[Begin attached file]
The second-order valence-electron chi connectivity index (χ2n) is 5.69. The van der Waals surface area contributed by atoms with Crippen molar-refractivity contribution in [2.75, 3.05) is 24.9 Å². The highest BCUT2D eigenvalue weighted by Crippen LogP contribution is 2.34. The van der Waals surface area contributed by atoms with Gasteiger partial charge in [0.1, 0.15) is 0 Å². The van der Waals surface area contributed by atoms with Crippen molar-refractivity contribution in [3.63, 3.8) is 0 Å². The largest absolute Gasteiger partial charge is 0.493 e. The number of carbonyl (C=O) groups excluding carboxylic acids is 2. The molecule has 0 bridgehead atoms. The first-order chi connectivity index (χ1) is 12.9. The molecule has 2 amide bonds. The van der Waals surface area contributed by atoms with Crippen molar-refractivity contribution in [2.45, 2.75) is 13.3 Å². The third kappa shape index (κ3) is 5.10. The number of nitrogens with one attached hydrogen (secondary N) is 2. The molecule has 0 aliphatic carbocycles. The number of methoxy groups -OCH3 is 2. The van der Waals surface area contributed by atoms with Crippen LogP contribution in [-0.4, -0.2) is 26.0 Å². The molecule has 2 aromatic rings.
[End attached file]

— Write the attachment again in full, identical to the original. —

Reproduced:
The second-order valence-electron chi connectivity index (χ2n) is 5.69. The van der Waals surface area contributed by atoms with Crippen molar-refractivity contribution in [2.75, 3.05) is 24.9 Å². The highest BCUT2D eigenvalue weighted by Crippen LogP contribution is 2.34. The van der Waals surface area contributed by atoms with Gasteiger partial charge in [0.1, 0.15) is 0 Å². The van der Waals surface area contributed by atoms with Crippen molar-refractivity contribution in [3.63, 3.8) is 0 Å². The largest absolute Gasteiger partial charge is 0.493 e. The number of carbonyl (C=O) groups excluding carboxylic acids is 2. The molecule has 0 bridgehead atoms. The first-order chi connectivity index (χ1) is 12.9. The molecule has 2 amide bonds. The van der Waals surface area contributed by atoms with Crippen molar-refractivity contribution in [2.45, 2.75) is 13.3 Å². The third kappa shape index (κ3) is 5.10. The number of nitrogens with one attached hydrogen (secondary N) is 2. The molecule has 0 aliphatic carbocycles. The number of methoxy groups -OCH3 is 2. The van der Waals surface area contributed by atoms with Crippen LogP contribution in [-0.4, -0.2) is 26.0 Å². The molecule has 2 aromatic rings.